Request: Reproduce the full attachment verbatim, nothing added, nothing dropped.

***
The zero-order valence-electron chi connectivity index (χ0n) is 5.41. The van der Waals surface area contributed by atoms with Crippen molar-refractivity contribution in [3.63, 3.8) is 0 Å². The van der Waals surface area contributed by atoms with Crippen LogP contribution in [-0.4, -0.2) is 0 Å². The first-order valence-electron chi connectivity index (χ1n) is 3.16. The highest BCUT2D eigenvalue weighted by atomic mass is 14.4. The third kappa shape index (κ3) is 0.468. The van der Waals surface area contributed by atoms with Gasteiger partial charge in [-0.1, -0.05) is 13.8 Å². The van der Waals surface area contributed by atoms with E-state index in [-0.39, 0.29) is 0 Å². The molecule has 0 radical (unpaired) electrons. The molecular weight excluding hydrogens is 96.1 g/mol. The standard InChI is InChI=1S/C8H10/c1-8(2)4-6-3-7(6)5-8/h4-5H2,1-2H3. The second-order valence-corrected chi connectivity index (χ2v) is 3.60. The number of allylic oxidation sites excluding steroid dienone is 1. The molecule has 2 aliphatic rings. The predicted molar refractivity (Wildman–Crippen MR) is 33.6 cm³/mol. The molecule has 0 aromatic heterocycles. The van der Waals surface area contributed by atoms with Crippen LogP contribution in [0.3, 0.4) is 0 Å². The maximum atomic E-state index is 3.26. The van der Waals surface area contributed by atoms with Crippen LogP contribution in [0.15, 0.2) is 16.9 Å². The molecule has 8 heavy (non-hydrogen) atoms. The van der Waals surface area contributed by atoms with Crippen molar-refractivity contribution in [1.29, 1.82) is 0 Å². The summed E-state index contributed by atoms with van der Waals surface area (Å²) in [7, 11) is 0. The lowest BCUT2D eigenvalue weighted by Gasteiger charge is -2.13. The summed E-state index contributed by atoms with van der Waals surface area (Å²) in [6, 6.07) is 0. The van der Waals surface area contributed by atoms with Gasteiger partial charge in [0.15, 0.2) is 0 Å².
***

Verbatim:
The zero-order valence-electron chi connectivity index (χ0n) is 5.41. The van der Waals surface area contributed by atoms with Crippen molar-refractivity contribution in [3.63, 3.8) is 0 Å². The van der Waals surface area contributed by atoms with Crippen LogP contribution in [-0.4, -0.2) is 0 Å². The first-order valence-electron chi connectivity index (χ1n) is 3.16. The highest BCUT2D eigenvalue weighted by atomic mass is 14.4. The third kappa shape index (κ3) is 0.468. The van der Waals surface area contributed by atoms with Gasteiger partial charge in [-0.1, -0.05) is 13.8 Å². The van der Waals surface area contributed by atoms with E-state index in [-0.39, 0.29) is 0 Å². The molecule has 0 radical (unpaired) electrons. The molecular weight excluding hydrogens is 96.1 g/mol. The standard InChI is InChI=1S/C8H10/c1-8(2)4-6-3-7(6)5-8/h4-5H2,1-2H3. The second-order valence-corrected chi connectivity index (χ2v) is 3.60. The number of allylic oxidation sites excluding steroid dienone is 1. The molecule has 2 aliphatic rings. The predicted molar refractivity (Wildman–Crippen MR) is 33.6 cm³/mol. The molecule has 0 aromatic heterocycles. The van der Waals surface area contributed by atoms with Crippen LogP contribution in [0.3, 0.4) is 0 Å². The maximum atomic E-state index is 3.26. The van der Waals surface area contributed by atoms with Crippen LogP contribution in [0.15, 0.2) is 16.9 Å². The molecule has 8 heavy (non-hydrogen) atoms. The van der Waals surface area contributed by atoms with Crippen molar-refractivity contribution in [1.29, 1.82) is 0 Å². The summed E-state index contributed by atoms with van der Waals surface area (Å²) in [7, 11) is 0. The lowest BCUT2D eigenvalue weighted by Gasteiger charge is -2.13. The summed E-state index contributed by atoms with van der Waals surface area (Å²) in [6, 6.07) is 0. The van der Waals surface area contributed by atoms with Gasteiger partial charge in [0.15, 0.2) is 0 Å².